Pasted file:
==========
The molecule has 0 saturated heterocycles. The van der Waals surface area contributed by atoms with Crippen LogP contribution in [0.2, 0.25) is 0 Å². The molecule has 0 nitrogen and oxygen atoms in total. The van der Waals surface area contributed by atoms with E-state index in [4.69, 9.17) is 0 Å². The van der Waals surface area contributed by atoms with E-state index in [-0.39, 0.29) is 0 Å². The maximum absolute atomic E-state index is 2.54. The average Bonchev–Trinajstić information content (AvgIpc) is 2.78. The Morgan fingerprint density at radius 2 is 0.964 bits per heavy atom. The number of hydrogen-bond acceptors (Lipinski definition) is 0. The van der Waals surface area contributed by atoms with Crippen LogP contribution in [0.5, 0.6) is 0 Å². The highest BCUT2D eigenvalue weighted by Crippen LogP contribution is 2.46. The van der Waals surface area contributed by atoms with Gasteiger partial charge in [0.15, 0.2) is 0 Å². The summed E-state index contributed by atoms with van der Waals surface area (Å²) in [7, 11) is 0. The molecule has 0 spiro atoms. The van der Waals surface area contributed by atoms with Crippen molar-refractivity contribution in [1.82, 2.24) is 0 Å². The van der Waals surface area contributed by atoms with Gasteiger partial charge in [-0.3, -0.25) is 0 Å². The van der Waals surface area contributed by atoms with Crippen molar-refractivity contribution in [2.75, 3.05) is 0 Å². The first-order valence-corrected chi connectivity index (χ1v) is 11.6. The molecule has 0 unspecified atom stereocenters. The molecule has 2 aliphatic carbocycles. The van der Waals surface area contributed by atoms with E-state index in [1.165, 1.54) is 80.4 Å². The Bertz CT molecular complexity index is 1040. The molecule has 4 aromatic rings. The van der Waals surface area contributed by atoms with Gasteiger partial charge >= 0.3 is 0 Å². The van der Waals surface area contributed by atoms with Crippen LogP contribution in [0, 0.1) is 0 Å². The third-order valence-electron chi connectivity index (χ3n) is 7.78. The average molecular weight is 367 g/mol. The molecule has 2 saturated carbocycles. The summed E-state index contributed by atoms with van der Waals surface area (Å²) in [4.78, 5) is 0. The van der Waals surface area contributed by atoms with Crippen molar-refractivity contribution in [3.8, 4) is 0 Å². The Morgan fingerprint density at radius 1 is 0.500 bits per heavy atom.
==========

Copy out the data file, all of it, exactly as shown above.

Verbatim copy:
The molecule has 0 saturated heterocycles. The van der Waals surface area contributed by atoms with Crippen LogP contribution in [0.2, 0.25) is 0 Å². The molecule has 0 nitrogen and oxygen atoms in total. The van der Waals surface area contributed by atoms with E-state index in [4.69, 9.17) is 0 Å². The van der Waals surface area contributed by atoms with E-state index in [-0.39, 0.29) is 0 Å². The maximum absolute atomic E-state index is 2.54. The average Bonchev–Trinajstić information content (AvgIpc) is 2.78. The Morgan fingerprint density at radius 2 is 0.964 bits per heavy atom. The number of hydrogen-bond acceptors (Lipinski definition) is 0. The van der Waals surface area contributed by atoms with Crippen LogP contribution in [0.5, 0.6) is 0 Å². The highest BCUT2D eigenvalue weighted by Crippen LogP contribution is 2.46. The van der Waals surface area contributed by atoms with Gasteiger partial charge in [0.15, 0.2) is 0 Å². The summed E-state index contributed by atoms with van der Waals surface area (Å²) in [7, 11) is 0. The molecule has 0 spiro atoms. The van der Waals surface area contributed by atoms with Crippen molar-refractivity contribution in [1.82, 2.24) is 0 Å². The van der Waals surface area contributed by atoms with Gasteiger partial charge in [-0.3, -0.25) is 0 Å². The van der Waals surface area contributed by atoms with Crippen molar-refractivity contribution in [2.75, 3.05) is 0 Å². The first-order valence-corrected chi connectivity index (χ1v) is 11.6. The molecule has 0 unspecified atom stereocenters. The molecule has 2 aliphatic carbocycles. The van der Waals surface area contributed by atoms with E-state index in [1.165, 1.54) is 80.4 Å². The Bertz CT molecular complexity index is 1040. The molecule has 4 aromatic rings. The van der Waals surface area contributed by atoms with Gasteiger partial charge >= 0.3 is 0 Å². The van der Waals surface area contributed by atoms with Crippen LogP contribution in [0, 0.1) is 0 Å². The third-order valence-electron chi connectivity index (χ3n) is 7.78. The average molecular weight is 367 g/mol. The molecule has 2 saturated carbocycles. The summed E-state index contributed by atoms with van der Waals surface area (Å²) in [4.78, 5) is 0. The van der Waals surface area contributed by atoms with Crippen molar-refractivity contribution in [3.8, 4) is 0 Å². The Morgan fingerprint density at radius 1 is 0.500 bits per heavy atom.